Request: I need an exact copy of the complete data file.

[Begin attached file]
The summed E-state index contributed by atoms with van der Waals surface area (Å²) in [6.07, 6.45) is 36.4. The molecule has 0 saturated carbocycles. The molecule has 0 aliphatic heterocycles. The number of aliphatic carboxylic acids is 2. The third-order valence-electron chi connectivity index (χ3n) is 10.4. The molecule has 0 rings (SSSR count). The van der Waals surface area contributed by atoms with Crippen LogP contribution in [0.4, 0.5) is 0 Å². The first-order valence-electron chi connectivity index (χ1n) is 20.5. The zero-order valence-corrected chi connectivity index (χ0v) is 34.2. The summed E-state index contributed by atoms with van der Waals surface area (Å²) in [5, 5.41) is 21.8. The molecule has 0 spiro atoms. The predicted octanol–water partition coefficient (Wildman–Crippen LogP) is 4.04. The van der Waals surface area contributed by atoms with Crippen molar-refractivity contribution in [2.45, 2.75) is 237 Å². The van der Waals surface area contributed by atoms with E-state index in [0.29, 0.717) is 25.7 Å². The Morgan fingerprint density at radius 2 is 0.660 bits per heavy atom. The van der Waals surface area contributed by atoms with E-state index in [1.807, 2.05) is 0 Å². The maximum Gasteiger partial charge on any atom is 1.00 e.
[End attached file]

The summed E-state index contributed by atoms with van der Waals surface area (Å²) in [6.07, 6.45) is 36.4. The molecule has 0 saturated carbocycles. The molecule has 0 aliphatic heterocycles. The number of aliphatic carboxylic acids is 2. The third-order valence-electron chi connectivity index (χ3n) is 10.4. The molecule has 0 rings (SSSR count). The van der Waals surface area contributed by atoms with Crippen LogP contribution in [0.4, 0.5) is 0 Å². The first-order valence-electron chi connectivity index (χ1n) is 20.5. The zero-order valence-corrected chi connectivity index (χ0v) is 34.2. The summed E-state index contributed by atoms with van der Waals surface area (Å²) in [5, 5.41) is 21.8. The molecule has 0 spiro atoms. The predicted octanol–water partition coefficient (Wildman–Crippen LogP) is 4.04. The van der Waals surface area contributed by atoms with Crippen molar-refractivity contribution in [2.45, 2.75) is 237 Å². The van der Waals surface area contributed by atoms with E-state index in [0.29, 0.717) is 25.7 Å². The Morgan fingerprint density at radius 2 is 0.660 bits per heavy atom. The van der Waals surface area contributed by atoms with E-state index in [1.807, 2.05) is 0 Å². The maximum Gasteiger partial charge on any atom is 1.00 e.